A couple of reasons. I had always planned for phase two, once I’d passed the baton on the CEO role, to spend more times on the corporate governance side, in the boardroom. This phase of my life is all about impact and inspiration and I believe I can make a big impact in the boardroom and the other things that I do around it—I advise companies, nonprofits, I have my passion projects, all those things. If it’s not about impact and inspiration, then I don’t do it. So could I go be a CEO again and have a full-time 24-by-seven, always-on job? Sure, I could, but my goal has never been, frankly, amassing wealth. That’s never been the measure of the success that I’ve defined for myself. The success I’ve defined for myself is, I wanted to be able to be a CEO, to be a public board member, to make an impact on the world and I wanted to be comfortable. And I am.

Is the title of your book, Unapologetically Ambitious, a reference to the fact that we expect men to be ambitious, but not women?

Yes—the purpose for that title was the fact that everyone deserves to be ambitious and nobody should have to apologize for it. Today that’s not the case.

You were one of the first African-American female CEOs in high-tech, and that was almost 20 years ago. Why are there still so few female CEOs and so few CEOs of color?

Oh goodness—so many things. But the bottom line is human beings are pattern matchers. Mother Nature built us to recognize patterns as a way of protecting our species. So that we recognize poisonous foods versus foods that are safe. So we recognize people that are part of our clan versus people who are not. So because we are pattern matchers, it’s hard for anybody to envision people who don’t match the pattern of what you believe is successful to break through, without intention. So I believe that we have to be more intentional to help break the pattern because once we have enough, then we’ll have a new pattern.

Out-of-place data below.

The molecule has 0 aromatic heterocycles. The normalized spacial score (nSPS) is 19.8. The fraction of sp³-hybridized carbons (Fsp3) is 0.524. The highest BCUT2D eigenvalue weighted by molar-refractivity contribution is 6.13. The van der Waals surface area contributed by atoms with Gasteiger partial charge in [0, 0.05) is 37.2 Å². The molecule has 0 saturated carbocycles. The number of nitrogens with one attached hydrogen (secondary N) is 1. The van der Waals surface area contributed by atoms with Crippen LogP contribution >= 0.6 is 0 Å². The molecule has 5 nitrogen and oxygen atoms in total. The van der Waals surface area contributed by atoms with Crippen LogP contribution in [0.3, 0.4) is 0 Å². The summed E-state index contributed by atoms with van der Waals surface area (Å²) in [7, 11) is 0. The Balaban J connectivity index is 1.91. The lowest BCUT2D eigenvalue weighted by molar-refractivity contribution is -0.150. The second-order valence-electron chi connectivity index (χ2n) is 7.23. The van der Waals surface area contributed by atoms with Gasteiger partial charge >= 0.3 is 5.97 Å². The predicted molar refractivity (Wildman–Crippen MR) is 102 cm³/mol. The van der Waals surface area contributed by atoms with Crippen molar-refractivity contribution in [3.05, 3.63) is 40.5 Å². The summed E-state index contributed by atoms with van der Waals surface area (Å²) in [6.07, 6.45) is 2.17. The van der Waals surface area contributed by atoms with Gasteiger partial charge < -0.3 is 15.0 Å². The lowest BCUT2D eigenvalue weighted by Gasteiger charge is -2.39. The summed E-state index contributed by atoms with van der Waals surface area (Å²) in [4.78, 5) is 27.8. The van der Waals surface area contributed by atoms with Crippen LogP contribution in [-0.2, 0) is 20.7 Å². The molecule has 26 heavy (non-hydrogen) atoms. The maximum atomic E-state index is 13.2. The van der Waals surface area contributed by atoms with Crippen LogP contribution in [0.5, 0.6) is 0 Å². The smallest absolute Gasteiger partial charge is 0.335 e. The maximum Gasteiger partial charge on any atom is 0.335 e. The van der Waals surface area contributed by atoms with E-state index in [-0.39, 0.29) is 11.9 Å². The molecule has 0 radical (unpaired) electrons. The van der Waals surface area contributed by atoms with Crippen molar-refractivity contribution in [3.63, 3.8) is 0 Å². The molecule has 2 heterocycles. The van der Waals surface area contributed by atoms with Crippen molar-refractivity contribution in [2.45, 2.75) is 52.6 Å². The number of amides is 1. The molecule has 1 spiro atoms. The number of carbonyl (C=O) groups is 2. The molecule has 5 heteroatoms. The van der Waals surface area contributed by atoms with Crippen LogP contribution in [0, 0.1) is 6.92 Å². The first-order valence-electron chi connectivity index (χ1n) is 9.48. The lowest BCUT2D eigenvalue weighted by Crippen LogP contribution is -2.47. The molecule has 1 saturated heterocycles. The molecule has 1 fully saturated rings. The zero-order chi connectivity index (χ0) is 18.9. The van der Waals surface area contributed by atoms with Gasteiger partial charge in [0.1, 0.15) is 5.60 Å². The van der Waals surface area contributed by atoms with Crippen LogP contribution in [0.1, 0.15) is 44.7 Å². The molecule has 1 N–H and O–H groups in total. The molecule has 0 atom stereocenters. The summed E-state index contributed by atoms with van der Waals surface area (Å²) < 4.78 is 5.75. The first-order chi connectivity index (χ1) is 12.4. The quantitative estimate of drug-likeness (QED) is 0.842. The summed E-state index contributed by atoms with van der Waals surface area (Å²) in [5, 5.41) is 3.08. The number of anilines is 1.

And by the way, every culture is different. In the U.S. we are abysmal when it comes to women and people of color in STEM fields. Just abysmal. That’s not a worldwide issue. That’s a U.S. issue. It’s true in some other countries too, but there are a lot of countries where there are just as many women as there are men engineers, if not more, so if we want to change these patterns, we have to be intentional about it.

For those readers who have played with the idea of writing a memoir, who want to help others by sharing their experiences, what advice would you give them?

I would say it is a lot more work than you realize. And don’t do it if you’re doing it to try to make money because very few authors make money through their books—I knew that going in. So just know what you’re signing up for right before you get into it. Because it’s not just the writing—the marketing and promotion of the book take an enormous amount of time and resources.

The timing of the book release was not exactly ideal, was it?

Absolutely insane. But you know, at first, when the book tour was canceled [because of Covid] I thought, oh, after all that, there’s no book tour. And then I thought, thank God I’m not getting on a plane, on top of everything else. I’ve done a ton of virtual events and that’s been great. So in the end, that was a positive.